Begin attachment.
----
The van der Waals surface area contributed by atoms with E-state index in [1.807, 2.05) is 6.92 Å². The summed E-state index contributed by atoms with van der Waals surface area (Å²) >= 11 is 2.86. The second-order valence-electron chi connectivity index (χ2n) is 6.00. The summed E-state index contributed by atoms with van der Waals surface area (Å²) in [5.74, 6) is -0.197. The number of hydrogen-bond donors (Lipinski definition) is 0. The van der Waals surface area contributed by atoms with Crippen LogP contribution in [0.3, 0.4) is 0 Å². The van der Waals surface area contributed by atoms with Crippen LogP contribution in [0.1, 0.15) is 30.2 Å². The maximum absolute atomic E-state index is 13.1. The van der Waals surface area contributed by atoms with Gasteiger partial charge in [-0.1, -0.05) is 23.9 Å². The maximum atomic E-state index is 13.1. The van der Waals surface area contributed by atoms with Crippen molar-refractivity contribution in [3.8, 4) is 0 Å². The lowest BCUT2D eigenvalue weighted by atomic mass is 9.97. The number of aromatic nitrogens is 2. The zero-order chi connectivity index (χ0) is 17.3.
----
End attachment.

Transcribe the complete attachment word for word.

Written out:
The van der Waals surface area contributed by atoms with E-state index in [1.807, 2.05) is 6.92 Å². The summed E-state index contributed by atoms with van der Waals surface area (Å²) >= 11 is 2.86. The second-order valence-electron chi connectivity index (χ2n) is 6.00. The summed E-state index contributed by atoms with van der Waals surface area (Å²) in [5.74, 6) is -0.197. The number of hydrogen-bond donors (Lipinski definition) is 0. The van der Waals surface area contributed by atoms with Crippen LogP contribution in [0.3, 0.4) is 0 Å². The van der Waals surface area contributed by atoms with Crippen LogP contribution in [0.1, 0.15) is 30.2 Å². The maximum absolute atomic E-state index is 13.1. The van der Waals surface area contributed by atoms with Gasteiger partial charge in [-0.1, -0.05) is 23.9 Å². The maximum atomic E-state index is 13.1. The van der Waals surface area contributed by atoms with Crippen molar-refractivity contribution in [3.8, 4) is 0 Å². The lowest BCUT2D eigenvalue weighted by atomic mass is 9.97. The number of aromatic nitrogens is 2. The zero-order chi connectivity index (χ0) is 17.3.